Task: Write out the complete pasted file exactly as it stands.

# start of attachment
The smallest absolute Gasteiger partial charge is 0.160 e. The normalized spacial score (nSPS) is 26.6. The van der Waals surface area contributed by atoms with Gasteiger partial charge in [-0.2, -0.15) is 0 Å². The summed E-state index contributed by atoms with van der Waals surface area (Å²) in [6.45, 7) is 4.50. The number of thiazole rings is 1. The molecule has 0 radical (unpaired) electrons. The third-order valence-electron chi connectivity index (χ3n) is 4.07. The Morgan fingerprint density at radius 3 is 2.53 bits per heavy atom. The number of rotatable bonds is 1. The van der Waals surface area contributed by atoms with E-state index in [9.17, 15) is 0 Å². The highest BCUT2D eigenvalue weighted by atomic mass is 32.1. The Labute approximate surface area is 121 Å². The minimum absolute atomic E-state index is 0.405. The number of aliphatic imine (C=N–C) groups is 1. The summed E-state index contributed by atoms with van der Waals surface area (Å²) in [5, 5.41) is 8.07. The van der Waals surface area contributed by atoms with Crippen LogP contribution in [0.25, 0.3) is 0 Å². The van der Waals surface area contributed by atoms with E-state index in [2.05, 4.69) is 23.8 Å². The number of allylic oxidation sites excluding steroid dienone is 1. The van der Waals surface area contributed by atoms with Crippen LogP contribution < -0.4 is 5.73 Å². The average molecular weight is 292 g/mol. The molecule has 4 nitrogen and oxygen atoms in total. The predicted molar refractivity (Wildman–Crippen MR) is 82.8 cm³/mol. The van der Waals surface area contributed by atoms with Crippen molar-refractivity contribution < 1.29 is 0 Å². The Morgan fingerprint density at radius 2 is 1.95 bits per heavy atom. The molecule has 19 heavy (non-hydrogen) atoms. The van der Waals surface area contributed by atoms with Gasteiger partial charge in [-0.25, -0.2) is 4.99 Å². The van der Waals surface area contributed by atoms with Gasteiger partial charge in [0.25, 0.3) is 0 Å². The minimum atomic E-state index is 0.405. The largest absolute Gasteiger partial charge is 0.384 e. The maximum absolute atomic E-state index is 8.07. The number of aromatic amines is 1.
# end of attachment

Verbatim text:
The smallest absolute Gasteiger partial charge is 0.160 e. The normalized spacial score (nSPS) is 26.6. The van der Waals surface area contributed by atoms with Gasteiger partial charge in [-0.2, -0.15) is 0 Å². The summed E-state index contributed by atoms with van der Waals surface area (Å²) in [6.45, 7) is 4.50. The number of thiazole rings is 1. The molecule has 0 radical (unpaired) electrons. The third-order valence-electron chi connectivity index (χ3n) is 4.07. The Morgan fingerprint density at radius 3 is 2.53 bits per heavy atom. The number of rotatable bonds is 1. The van der Waals surface area contributed by atoms with E-state index in [9.17, 15) is 0 Å². The highest BCUT2D eigenvalue weighted by atomic mass is 32.1. The Labute approximate surface area is 121 Å². The minimum absolute atomic E-state index is 0.405. The number of aliphatic imine (C=N–C) groups is 1. The summed E-state index contributed by atoms with van der Waals surface area (Å²) in [5, 5.41) is 8.07. The van der Waals surface area contributed by atoms with Crippen LogP contribution in [0.25, 0.3) is 0 Å². The van der Waals surface area contributed by atoms with E-state index in [2.05, 4.69) is 23.8 Å². The number of allylic oxidation sites excluding steroid dienone is 1. The van der Waals surface area contributed by atoms with Crippen LogP contribution < -0.4 is 5.73 Å². The average molecular weight is 292 g/mol. The molecule has 4 nitrogen and oxygen atoms in total. The predicted molar refractivity (Wildman–Crippen MR) is 82.8 cm³/mol. The van der Waals surface area contributed by atoms with Crippen molar-refractivity contribution < 1.29 is 0 Å². The Morgan fingerprint density at radius 2 is 1.95 bits per heavy atom. The molecule has 19 heavy (non-hydrogen) atoms. The van der Waals surface area contributed by atoms with Gasteiger partial charge in [-0.25, -0.2) is 4.99 Å². The van der Waals surface area contributed by atoms with Gasteiger partial charge in [0.25, 0.3) is 0 Å². The minimum atomic E-state index is 0.405. The largest absolute Gasteiger partial charge is 0.384 e. The maximum absolute atomic E-state index is 8.07. The number of aromatic amines is 1.